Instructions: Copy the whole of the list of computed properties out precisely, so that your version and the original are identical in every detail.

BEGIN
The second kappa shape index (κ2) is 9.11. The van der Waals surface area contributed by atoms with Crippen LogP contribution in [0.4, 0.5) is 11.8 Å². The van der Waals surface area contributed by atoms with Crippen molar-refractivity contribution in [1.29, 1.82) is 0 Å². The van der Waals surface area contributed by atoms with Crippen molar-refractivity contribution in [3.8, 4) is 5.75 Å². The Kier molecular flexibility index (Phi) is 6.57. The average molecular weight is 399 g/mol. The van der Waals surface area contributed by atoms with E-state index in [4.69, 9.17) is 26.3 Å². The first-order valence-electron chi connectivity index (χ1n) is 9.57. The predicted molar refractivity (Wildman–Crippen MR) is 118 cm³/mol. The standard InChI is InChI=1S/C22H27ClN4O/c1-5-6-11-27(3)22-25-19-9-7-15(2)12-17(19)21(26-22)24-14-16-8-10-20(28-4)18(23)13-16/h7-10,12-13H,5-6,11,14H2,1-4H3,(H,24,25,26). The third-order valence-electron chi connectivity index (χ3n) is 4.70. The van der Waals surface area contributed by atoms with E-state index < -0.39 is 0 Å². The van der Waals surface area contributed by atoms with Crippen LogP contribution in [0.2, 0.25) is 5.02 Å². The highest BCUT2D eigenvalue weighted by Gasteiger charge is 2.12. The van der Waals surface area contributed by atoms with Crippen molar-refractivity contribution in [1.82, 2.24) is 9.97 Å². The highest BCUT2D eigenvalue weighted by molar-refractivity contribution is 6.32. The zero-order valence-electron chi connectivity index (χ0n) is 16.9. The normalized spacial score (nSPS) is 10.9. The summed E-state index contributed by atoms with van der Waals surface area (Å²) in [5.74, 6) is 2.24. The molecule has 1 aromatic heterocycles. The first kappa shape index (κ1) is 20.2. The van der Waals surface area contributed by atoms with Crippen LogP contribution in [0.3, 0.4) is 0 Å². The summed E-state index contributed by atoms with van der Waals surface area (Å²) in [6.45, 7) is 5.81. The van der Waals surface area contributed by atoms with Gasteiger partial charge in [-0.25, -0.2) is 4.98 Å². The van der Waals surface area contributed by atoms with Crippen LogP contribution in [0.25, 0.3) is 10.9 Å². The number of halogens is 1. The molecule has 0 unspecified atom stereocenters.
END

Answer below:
The second kappa shape index (κ2) is 9.11. The van der Waals surface area contributed by atoms with Crippen LogP contribution in [0.4, 0.5) is 11.8 Å². The van der Waals surface area contributed by atoms with Crippen molar-refractivity contribution in [1.29, 1.82) is 0 Å². The van der Waals surface area contributed by atoms with Crippen molar-refractivity contribution in [3.8, 4) is 5.75 Å². The Kier molecular flexibility index (Phi) is 6.57. The average molecular weight is 399 g/mol. The van der Waals surface area contributed by atoms with E-state index in [4.69, 9.17) is 26.3 Å². The first-order valence-electron chi connectivity index (χ1n) is 9.57. The predicted molar refractivity (Wildman–Crippen MR) is 118 cm³/mol. The standard InChI is InChI=1S/C22H27ClN4O/c1-5-6-11-27(3)22-25-19-9-7-15(2)12-17(19)21(26-22)24-14-16-8-10-20(28-4)18(23)13-16/h7-10,12-13H,5-6,11,14H2,1-4H3,(H,24,25,26). The third-order valence-electron chi connectivity index (χ3n) is 4.70. The van der Waals surface area contributed by atoms with E-state index < -0.39 is 0 Å². The van der Waals surface area contributed by atoms with Crippen LogP contribution in [0.2, 0.25) is 5.02 Å². The highest BCUT2D eigenvalue weighted by Gasteiger charge is 2.12. The van der Waals surface area contributed by atoms with Crippen molar-refractivity contribution in [1.82, 2.24) is 9.97 Å². The highest BCUT2D eigenvalue weighted by molar-refractivity contribution is 6.32. The zero-order valence-electron chi connectivity index (χ0n) is 16.9. The normalized spacial score (nSPS) is 10.9. The summed E-state index contributed by atoms with van der Waals surface area (Å²) in [5.74, 6) is 2.24. The molecule has 1 aromatic heterocycles. The first kappa shape index (κ1) is 20.2. The van der Waals surface area contributed by atoms with Crippen LogP contribution in [0.3, 0.4) is 0 Å². The summed E-state index contributed by atoms with van der Waals surface area (Å²) in [6.45, 7) is 5.81. The van der Waals surface area contributed by atoms with Gasteiger partial charge in [-0.25, -0.2) is 4.98 Å². The van der Waals surface area contributed by atoms with Crippen LogP contribution in [0.25, 0.3) is 10.9 Å². The number of halogens is 1. The molecule has 0 unspecified atom stereocenters.